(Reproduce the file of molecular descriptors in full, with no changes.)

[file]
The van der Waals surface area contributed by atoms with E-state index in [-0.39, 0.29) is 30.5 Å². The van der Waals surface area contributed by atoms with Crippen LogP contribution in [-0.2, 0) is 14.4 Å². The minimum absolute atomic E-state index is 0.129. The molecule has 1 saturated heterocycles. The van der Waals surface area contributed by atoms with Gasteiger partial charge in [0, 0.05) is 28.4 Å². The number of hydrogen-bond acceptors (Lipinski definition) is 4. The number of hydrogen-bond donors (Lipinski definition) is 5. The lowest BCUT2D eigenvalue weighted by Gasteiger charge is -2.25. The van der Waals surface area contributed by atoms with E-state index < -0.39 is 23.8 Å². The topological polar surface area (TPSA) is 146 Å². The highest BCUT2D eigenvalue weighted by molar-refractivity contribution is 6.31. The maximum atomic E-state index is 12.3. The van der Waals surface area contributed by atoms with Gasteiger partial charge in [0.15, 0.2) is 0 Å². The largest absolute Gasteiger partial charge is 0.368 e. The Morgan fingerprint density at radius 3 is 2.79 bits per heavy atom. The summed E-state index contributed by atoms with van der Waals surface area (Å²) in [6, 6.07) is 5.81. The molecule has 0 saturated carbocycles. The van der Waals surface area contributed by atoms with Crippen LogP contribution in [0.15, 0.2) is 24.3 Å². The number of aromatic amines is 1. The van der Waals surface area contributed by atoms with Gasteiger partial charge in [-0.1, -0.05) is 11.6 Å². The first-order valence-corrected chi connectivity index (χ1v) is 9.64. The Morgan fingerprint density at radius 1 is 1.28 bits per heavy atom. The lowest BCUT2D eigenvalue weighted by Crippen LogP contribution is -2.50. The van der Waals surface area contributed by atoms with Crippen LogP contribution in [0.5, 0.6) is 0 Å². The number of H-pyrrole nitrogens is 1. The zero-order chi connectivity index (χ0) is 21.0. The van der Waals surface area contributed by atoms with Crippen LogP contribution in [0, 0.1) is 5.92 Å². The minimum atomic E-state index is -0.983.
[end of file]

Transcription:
The van der Waals surface area contributed by atoms with E-state index in [-0.39, 0.29) is 30.5 Å². The van der Waals surface area contributed by atoms with Crippen LogP contribution in [-0.2, 0) is 14.4 Å². The minimum absolute atomic E-state index is 0.129. The molecule has 1 saturated heterocycles. The van der Waals surface area contributed by atoms with Gasteiger partial charge in [0, 0.05) is 28.4 Å². The number of hydrogen-bond acceptors (Lipinski definition) is 4. The number of hydrogen-bond donors (Lipinski definition) is 5. The lowest BCUT2D eigenvalue weighted by Gasteiger charge is -2.25. The van der Waals surface area contributed by atoms with E-state index < -0.39 is 23.8 Å². The topological polar surface area (TPSA) is 146 Å². The highest BCUT2D eigenvalue weighted by molar-refractivity contribution is 6.31. The maximum atomic E-state index is 12.3. The van der Waals surface area contributed by atoms with Gasteiger partial charge in [0.15, 0.2) is 0 Å². The largest absolute Gasteiger partial charge is 0.368 e. The Morgan fingerprint density at radius 3 is 2.79 bits per heavy atom. The summed E-state index contributed by atoms with van der Waals surface area (Å²) in [6, 6.07) is 5.81. The molecule has 0 saturated carbocycles. The van der Waals surface area contributed by atoms with Crippen LogP contribution in [0.15, 0.2) is 24.3 Å². The number of aromatic amines is 1. The van der Waals surface area contributed by atoms with Gasteiger partial charge in [-0.1, -0.05) is 11.6 Å². The first-order valence-corrected chi connectivity index (χ1v) is 9.64. The Morgan fingerprint density at radius 1 is 1.28 bits per heavy atom. The lowest BCUT2D eigenvalue weighted by Crippen LogP contribution is -2.50. The van der Waals surface area contributed by atoms with Crippen LogP contribution in [0.5, 0.6) is 0 Å². The number of H-pyrrole nitrogens is 1. The zero-order chi connectivity index (χ0) is 21.0. The van der Waals surface area contributed by atoms with Crippen LogP contribution in [0, 0.1) is 5.92 Å². The minimum atomic E-state index is -0.983.